download time. Our newsletter already is large, with a lot of
content. The average transmission is 40K, much larger than the
average email.”

Unlike classic Web page layout, Winters' in-house designer
decided to place the newsletter's navigational column at the
right side instead of the left for four reasons:

1. People read English from left to right, and Winters' primary
goal was to get the newsletter read.
2. The newsletter does not have to cater to advertisers, who might
prefer to have their messages on the left where they are read
3. Words are not cut off for people who printed their copy to read
later, or who view the issue through a smaller screen.
4. Right handed readers find right-side hotlinks easier to click
on, because their mouse is on the right side.

The designer also decided against prototypical newsletter layout
which puts the table of contents at the top center of the page
above the articles. Instead this table of contents appears at
the top of the right-hand navigation bar.

Winters says they made this decision because most recipients have
their email set up with previews so they can read the first few
lines before deciding whether to keep or delete something in
their in-box. If they saw the hotlinked table of contents they
might mistakenly think the newsletter is just another aggregator
of links to articles on sites, which is not as useful as a full-
text newsletter.

Also, he says “I thought it would be better to let people see at
least part of the first article as well as the headings of a few
others. The idea is to draw people to read the entire message.”

->Avoiding that “spam” look

According to a recent “Washington Post” article, spam has
increased 600% during the past year. Winters took several
precautions to avoid being caught in a filter or being deleted
immediately by the recipients who assume anything HTML is spam.

1. The newsletter is sent "from" Brent Winters, which is a name
recipients have now seen in their email boxes for years. He
notes that sending from a department such as "sales" or using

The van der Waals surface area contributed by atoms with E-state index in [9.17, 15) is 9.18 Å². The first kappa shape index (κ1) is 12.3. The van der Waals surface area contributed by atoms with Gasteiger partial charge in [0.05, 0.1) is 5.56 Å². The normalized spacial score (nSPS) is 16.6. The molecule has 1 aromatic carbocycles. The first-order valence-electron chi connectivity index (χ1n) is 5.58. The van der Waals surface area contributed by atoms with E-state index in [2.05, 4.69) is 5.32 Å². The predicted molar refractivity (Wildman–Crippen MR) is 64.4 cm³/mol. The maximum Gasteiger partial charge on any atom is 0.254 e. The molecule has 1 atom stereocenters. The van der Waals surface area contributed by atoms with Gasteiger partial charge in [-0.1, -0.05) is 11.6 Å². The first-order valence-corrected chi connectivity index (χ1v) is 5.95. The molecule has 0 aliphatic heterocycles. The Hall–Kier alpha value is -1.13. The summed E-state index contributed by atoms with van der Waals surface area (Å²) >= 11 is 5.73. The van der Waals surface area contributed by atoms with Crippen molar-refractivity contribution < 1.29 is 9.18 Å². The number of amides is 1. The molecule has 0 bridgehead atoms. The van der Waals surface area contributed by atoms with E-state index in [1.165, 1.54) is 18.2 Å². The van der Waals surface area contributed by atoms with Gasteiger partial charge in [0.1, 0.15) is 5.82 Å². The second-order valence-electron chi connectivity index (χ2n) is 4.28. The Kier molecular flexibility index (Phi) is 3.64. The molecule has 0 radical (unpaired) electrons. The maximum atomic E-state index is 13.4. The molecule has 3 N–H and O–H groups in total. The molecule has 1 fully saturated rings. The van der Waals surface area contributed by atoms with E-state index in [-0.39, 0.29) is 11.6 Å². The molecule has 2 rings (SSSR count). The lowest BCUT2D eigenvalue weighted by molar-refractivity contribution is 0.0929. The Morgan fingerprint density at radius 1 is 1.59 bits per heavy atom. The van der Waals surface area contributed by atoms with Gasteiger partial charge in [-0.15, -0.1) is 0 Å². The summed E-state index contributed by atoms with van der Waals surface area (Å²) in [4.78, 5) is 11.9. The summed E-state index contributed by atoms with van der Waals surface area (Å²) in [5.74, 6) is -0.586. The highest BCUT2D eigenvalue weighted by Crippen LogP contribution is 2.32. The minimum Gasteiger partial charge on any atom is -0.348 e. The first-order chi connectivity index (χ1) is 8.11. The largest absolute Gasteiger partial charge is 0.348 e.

an email address in your from line is a big mistake. Most
people will assume it is spam.

2. The subject line is personalized with the subscriber's first

3. The issue itself is also personalized with the subscriber's
name, with a headline at the top reading "This Issue Prepared
For: [name] [email]. (We will bet this makes a very powerful
impression on readers and on pass-alongs.)

4. MarketPosition Monthly’s logo is prominently placed in the
upper left corner, but not so big as to slow the download or
obscure other content.

-> Recipient responses

No flames! Winters asked customer service to send him every
single letter from a reader that came back as a result of the
change, and he was braced to get at least a few complaints.
"When you mail something to 470,000 people, you normally hear
something negative."

Not this time.

In fact, "We got a great deal of feedback that the new format was
better than the old one and it was something we had needed to do
for a while."

However, Winters adds that if MarketPosition Monthly had been a
shorter newsletter, say, one or two pages, he never would have
tackled a HTML reformatting due to spam-appearance
considerations. His advice for others considering such a
move is, "If it's very short, 1-2 pages, you may be able to stay
in text, but if you're any longer then consider HTML."


#1 Sample of how Winter's HTML newsletter appears to recipients:

#2 Our October 2001 Case Study on Winter's marketing:
Powerful Email Marketing to Sell and Retain Small Business Customers

#3 Our "The Myth of the Email Sniffer" article:

#4 Sign-Up Form for MarketPosition newsletter:

See Also: